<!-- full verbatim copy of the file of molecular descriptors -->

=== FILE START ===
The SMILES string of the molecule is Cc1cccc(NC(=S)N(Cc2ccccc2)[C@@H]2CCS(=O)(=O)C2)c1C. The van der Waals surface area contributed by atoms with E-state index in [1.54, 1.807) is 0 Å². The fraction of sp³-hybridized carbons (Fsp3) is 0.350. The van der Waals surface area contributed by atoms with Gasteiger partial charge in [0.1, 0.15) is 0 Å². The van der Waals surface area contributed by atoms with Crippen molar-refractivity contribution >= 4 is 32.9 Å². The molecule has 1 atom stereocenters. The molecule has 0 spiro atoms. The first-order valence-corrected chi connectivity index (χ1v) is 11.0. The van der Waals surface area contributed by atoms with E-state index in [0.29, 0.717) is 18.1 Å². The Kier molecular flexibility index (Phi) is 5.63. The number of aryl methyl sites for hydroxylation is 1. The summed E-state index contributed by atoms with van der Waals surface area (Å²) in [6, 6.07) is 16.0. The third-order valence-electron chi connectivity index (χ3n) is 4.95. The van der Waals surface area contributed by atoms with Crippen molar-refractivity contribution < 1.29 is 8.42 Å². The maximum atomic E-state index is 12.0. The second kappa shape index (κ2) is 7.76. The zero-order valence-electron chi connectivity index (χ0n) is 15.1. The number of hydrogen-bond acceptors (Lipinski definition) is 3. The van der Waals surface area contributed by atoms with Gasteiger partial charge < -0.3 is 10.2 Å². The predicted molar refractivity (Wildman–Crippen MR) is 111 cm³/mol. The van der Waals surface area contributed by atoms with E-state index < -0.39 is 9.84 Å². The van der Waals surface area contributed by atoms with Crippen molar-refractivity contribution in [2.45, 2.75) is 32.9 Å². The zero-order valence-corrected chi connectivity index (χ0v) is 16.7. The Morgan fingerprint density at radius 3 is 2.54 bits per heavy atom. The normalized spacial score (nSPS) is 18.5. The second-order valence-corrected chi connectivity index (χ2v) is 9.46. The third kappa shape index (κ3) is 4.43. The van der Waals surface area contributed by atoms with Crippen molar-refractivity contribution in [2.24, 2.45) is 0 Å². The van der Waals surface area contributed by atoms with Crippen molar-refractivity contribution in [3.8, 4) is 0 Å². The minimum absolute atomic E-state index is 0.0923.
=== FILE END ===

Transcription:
The SMILES string of the molecule is Cc1cccc(NC(=S)N(Cc2ccccc2)[C@@H]2CCS(=O)(=O)C2)c1C. The van der Waals surface area contributed by atoms with E-state index in [1.54, 1.807) is 0 Å². The fraction of sp³-hybridized carbons (Fsp3) is 0.350. The van der Waals surface area contributed by atoms with Gasteiger partial charge in [0.1, 0.15) is 0 Å². The van der Waals surface area contributed by atoms with Crippen molar-refractivity contribution >= 4 is 32.9 Å². The molecule has 1 atom stereocenters. The molecule has 0 spiro atoms. The first-order valence-corrected chi connectivity index (χ1v) is 11.0. The van der Waals surface area contributed by atoms with E-state index in [0.29, 0.717) is 18.1 Å². The Kier molecular flexibility index (Phi) is 5.63. The number of aryl methyl sites for hydroxylation is 1. The summed E-state index contributed by atoms with van der Waals surface area (Å²) in [6, 6.07) is 16.0. The third-order valence-electron chi connectivity index (χ3n) is 4.95. The van der Waals surface area contributed by atoms with Crippen molar-refractivity contribution < 1.29 is 8.42 Å². The maximum atomic E-state index is 12.0. The second kappa shape index (κ2) is 7.76. The zero-order valence-electron chi connectivity index (χ0n) is 15.1. The number of hydrogen-bond acceptors (Lipinski definition) is 3. The van der Waals surface area contributed by atoms with Gasteiger partial charge < -0.3 is 10.2 Å². The predicted molar refractivity (Wildman–Crippen MR) is 111 cm³/mol. The van der Waals surface area contributed by atoms with E-state index < -0.39 is 9.84 Å². The van der Waals surface area contributed by atoms with Crippen molar-refractivity contribution in [2.45, 2.75) is 32.9 Å². The zero-order valence-corrected chi connectivity index (χ0v) is 16.7. The Morgan fingerprint density at radius 3 is 2.54 bits per heavy atom. The normalized spacial score (nSPS) is 18.5. The second-order valence-corrected chi connectivity index (χ2v) is 9.46. The third kappa shape index (κ3) is 4.43. The van der Waals surface area contributed by atoms with Crippen molar-refractivity contribution in [2.24, 2.45) is 0 Å². The van der Waals surface area contributed by atoms with Crippen molar-refractivity contribution in [3.8, 4) is 0 Å². The minimum absolute atomic E-state index is 0.0923.